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Law is Cool: A proposal to resolve the articling crisis

There is an articling crisis in Ontario. Many students enticed to law schools by the prospect of being a lawyer, can’t overcome the final hurdle because they can’t find an articling job. Ten months of working for an experienced lawyer is a prerequisite to joining the legal profession, in addition to a law degree, the […] . . . → Read More: Law is Cool: A proposal to resolve the articling crisis

Law is Cool: Safe injection facilities and arbitrary government decisions

I often talk to friends or strangers about law. I remember a debate I had with someone once about the government. Can it make arbitrary decisions? I said yes, and he said, rather indignantly, no. His logic was that arbitrary means capricious with a tinge of tyranny. Doesn’t our democratic government respect the rule of […] . . . → Read More: Law is Cool: Safe injection facilities and arbitrary government decisions

Law is Cool: The death of Troy Davis

On September 21, 2011, at 11:08 pm Eastern Daylight Time, Troy Anthony Davis was declared dead. Cause of death: lethal injection. Administered by: employees of the state of Georgia. Legal justification of homicide: a court order. Grounds for the court order: Troy Anthony Davis’s murder conviction. Societies punish crimes for specific reasons. Section 718 of the Canadian Criminal […] . . . → Read More: Law is Cool: The death of Troy Davis

Law is Cool: Ethical walls and conflicts of interest

When I meet with clients for the first time, I tell them about confidentiality. The moment the client opens his mouth, I explain, I lose the right to act for his adversaries. And most likely, that moment occurs even earlier: when the client walks through the door of my office or even schedules an appointment […] . . . → Read More: Law is Cool: Ethical walls and conflicts of interest

Law is Cool: How not to sue Dragons’ Den

Every time I see the Dragons belittle a sweating contestant from their raised TV studio platform that reminds of Olympus I catch a breath. It’s not Jerry Springer but what if one of the scorned pitchers loses it and throws his heavy business idea right at a Dragon’s head? Thankfully, I’ve never seen such a […] . . . → Read More: Law is Cool: How not to sue Dragons’ Den

Law is Cool: On democratic legitimacy of the courts

My last post talked about how judges work with each other’s decisions. Today, I’d like to take a bird’s eye look at the relationship between the judiciary and Parliament. Unelected judges handle laws passed by elected legislatures such as Parliament of Canada or provincial parliaments. How they do it helps understand why it’s ok for […] . . . → Read More: Law is Cool: On democratic legitimacy of the courts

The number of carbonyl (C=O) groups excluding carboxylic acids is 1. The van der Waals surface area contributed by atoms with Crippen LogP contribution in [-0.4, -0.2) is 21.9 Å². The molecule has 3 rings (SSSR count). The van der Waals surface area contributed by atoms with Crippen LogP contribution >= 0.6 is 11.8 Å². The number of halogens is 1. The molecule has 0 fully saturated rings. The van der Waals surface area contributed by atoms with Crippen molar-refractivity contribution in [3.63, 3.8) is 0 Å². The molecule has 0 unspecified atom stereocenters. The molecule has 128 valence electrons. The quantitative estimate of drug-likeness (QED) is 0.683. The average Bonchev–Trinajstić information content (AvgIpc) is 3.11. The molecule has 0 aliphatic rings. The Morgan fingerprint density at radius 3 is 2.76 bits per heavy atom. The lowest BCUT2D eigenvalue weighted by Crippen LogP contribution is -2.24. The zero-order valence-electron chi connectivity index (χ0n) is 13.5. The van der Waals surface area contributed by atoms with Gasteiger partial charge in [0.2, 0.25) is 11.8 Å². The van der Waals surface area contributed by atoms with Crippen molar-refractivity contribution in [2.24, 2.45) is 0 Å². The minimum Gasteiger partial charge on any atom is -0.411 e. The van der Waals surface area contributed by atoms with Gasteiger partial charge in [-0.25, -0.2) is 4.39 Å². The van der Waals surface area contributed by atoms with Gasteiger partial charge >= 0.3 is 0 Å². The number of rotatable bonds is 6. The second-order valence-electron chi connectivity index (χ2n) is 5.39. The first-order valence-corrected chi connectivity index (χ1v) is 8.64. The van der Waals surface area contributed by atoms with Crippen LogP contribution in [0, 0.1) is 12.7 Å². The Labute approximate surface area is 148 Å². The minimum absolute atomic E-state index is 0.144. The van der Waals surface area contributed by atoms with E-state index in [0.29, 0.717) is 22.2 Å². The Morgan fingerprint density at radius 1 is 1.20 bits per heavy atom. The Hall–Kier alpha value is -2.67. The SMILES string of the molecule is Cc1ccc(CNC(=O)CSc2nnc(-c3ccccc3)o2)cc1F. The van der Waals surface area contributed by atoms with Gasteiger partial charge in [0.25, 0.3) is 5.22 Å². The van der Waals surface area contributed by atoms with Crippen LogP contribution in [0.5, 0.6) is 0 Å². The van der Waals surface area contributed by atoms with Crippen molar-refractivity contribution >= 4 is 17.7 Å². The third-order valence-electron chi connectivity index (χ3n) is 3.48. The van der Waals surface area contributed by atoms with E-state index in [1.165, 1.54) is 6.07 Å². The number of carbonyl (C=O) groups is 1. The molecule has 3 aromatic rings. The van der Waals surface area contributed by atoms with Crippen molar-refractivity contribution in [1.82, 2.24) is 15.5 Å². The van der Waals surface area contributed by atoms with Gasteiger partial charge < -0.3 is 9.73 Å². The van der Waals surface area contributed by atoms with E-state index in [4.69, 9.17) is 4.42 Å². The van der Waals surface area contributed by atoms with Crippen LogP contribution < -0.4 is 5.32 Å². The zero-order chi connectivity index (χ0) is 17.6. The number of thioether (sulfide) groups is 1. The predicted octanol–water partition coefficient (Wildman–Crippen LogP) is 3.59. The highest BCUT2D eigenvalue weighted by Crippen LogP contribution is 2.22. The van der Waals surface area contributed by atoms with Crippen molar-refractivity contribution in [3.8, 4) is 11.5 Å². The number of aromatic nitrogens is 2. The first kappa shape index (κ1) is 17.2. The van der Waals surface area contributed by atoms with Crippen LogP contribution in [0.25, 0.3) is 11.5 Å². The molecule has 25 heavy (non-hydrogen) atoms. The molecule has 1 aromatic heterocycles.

Law is Cool: What can judges really do?

Judges are powerful people. Sometimes, misconceptions about their power lead to calls for an elected judiciary or some other form of outside intervention in our courts. These are all bad ideas. Our judiciary must be independent from all potential litigants (including the state). It is also sufficiently self-regulated yet flexible. The most important principle of […] . . . → Read More: Law is Cool: What can judges really do?

Law is Cool: Constructive dismissal

Recently, I consulted a client who was in a conflict with a few co-workers. Let’s call him Jack. My client told me they did not like him. Jack received emails accusing him of poor communication skills and mistakes in the performance of his work duties. Jack convinced me that the accusations were groundless. He believed […] . . . → Read More: Law is Cool: Constructive dismissal

Law is Cool: Credit rating agencies as courts of international finance

As I am writing this, President Obama announced a deal to avoid default on US government debt. If lawyers think in terms of courts, then what would be the legal consequences of the US default? While the legal issues of government’s failure to pay its debt to domestic lenders are unique and complex, the default […] . . . → Read More: Law is Cool: Credit rating agencies as courts of international finance

Law is Cool: The purpose of blawgs

More than a year ago I wrote a post entitled “How lawyers think.” Its basic idea is that a lawyer’s job is to maximize legal protection of his client’s rights. Protecting rights means either of two things: one, letting the world know what your rights and their legal basis are, and, two, getting a court […] . . . → Read More: Law is Cool: The purpose of blawgs

Law is Cool: The law of telephone numbers

A few days ago, I was shopping around for a good fax service. Besides receiving faxes by email and a few other musts, I needed a stable fax number. Who can afford to lose a number after spending thousands on advertising? There is goodwill in your number. Sometimes it is catchy and easy to remember. […] . . . → Read More: Law is Cool: The law of telephone numbers

Law is Cool: The monarchy in Canada

The recent royal visit offers a good chance to talk about monarchy in Canada. Besides just being nice Canadians, the people who greeted the newly married royal couple were often ecstatic, filled with genuine love for the two people, one of which has done nothing of significance while the other has never been heard of […] . . . → Read More: Law is Cool: The monarchy in Canada